In this post, Peter shares some wonderful images from his trip to El Salvador captured from his point of view using a GoPro Camera.

As always, he takes so many pictures and through the “keepers” adds interest in what he sees.  The whole collection shared is worth the time to enjoy.


My Top 10 Sketchnotes in 2016

Another skill that I wish I could have is to create sketchnotes like Sylvia Duckworth can.  Hey, I even took her workshop and failed.  But she continues to amaze with her interpretations on a topic.

In this post, she shares the top “shares” of her sketchnotes from the past year.

Sadly, “Between the Ferns” didn’t make the list so I’ll include it here.

Maybe next year.


Just Start

I’m not actually a fan of New Years’ Resolutions.  Why that day?  Usually I’m watching football and could care less about any silly resolution.

Maybe it makes sense to start on January 2?

Or, as Matthew Oldridge notes…


Manipulatives in Secondary Math

I love this post from Heather Theijsmeijer.  Everyone who teaches mathematics is looking for that magic bullet that will put students over the top.

Working with manipulatives is big in elementary schools so why not in secondary?

Heather takes a pretty comprehensive look at Algebra Tiles and how they might fit into the secondary school curriculum.  Personally, I think it’s an important look.  If students have become reliant on manipulatives in Grade 8, it seems somehow unfair to cut them off at the knees just because they’re in a different building.  And yet, there’s still the notion that they do have to learn the concepts appropriately.

Heather asks some questions that I’m sure many would like an answer to.  If you have the answer, why not drop by her blog and share it with her.

  • Physically move the manipulatives INTO my classroom (out of storage) and have them in an easily-accessible spot for everyone to get to, not out of sight in an office or tucked away in a classroom closet.
  • Incorporate manipulatives purposefully into lessons – carefully choose which manipulative the students will be using and know why I’m choosing to use it. What process does it demonstrate? In what way will it help my students think/reason?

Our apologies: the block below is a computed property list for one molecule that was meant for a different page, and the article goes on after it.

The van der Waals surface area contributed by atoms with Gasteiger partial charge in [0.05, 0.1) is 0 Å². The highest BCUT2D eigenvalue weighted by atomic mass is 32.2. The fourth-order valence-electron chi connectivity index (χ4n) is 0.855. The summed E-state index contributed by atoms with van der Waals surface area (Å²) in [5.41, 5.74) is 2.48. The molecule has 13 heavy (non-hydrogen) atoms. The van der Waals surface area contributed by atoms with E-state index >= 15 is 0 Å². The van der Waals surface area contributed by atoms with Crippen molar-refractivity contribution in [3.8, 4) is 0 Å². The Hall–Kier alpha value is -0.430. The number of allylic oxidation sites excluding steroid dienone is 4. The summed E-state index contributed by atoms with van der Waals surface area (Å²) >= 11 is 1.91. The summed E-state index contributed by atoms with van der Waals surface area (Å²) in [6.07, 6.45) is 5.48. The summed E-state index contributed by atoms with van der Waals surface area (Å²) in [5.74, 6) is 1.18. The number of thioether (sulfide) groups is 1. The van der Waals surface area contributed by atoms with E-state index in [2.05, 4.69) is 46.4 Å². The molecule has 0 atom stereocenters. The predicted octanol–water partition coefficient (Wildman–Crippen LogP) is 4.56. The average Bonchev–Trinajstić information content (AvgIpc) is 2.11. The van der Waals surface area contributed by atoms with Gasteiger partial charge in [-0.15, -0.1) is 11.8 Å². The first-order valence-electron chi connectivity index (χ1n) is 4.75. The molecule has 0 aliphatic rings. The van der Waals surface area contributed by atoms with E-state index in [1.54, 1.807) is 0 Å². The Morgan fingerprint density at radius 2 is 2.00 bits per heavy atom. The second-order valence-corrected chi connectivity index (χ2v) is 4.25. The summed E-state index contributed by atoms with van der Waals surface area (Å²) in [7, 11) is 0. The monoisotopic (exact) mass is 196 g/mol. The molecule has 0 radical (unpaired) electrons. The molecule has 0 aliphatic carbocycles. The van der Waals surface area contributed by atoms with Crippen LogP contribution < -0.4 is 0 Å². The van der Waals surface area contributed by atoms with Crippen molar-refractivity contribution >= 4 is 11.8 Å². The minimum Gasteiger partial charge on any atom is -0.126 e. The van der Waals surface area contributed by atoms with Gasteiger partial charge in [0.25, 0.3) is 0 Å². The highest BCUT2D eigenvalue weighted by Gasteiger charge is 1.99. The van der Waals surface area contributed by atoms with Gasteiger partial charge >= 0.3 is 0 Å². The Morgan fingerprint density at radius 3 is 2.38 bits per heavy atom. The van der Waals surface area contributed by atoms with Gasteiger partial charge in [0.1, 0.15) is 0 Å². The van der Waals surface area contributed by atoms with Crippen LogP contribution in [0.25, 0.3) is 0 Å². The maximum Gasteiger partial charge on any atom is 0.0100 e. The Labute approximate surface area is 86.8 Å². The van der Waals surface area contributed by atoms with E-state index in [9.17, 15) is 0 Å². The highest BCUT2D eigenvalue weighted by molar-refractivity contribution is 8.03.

• Make manipulatives integral to the lesson itself, not just have it as an add-on to what we’re learning. 
  • Challenge the students to whom math comes easily to use the manipulatives, and get them thinking outside of the memorization box. I hope this might also reduce the stigma of using manipulatives.

Using Technology to Facilitate Hands-on Learning

At least part of the answer to Heather’s question could be answered in this post from Camille Rutherford.  The post itself is actually a sharing of a slidedeck from a presentation.

I always enjoy Camille’s presentation; my regret at the past BIT conference was only being able to sit in for a bit of her presentation.

However, as I click through the slide deck, I can hear her voice and wisdom in my head.


An All Day Math Inquiry. Is it Possible?

I wouldn’t know where to begin to attack this provocation given to Peter Cameron’s Grade 5/6 class.

But his students did.

What follows in this rather long post is a capture of their thinking and exploring on the topic.  It’s a rather enjoyable post to read and picture students plunking away at it.  After all, where but in northern Ontario would you find experts on the topic of snow?

As you read through the post, you’ll realize that there is indeed a full day’s worth of inquiry crossing over many subject areas.

What a great experience for these students.


I think that it’s terrific that this set of blog posts “This Week in Ontario Edublogs” leaves 2016 on such a high note.  Please take the time to click through and read/react to the wisdom shared in these posts.

If you can’t get enough, the complete series of posts is available here.

This Week in Ontario Edublogs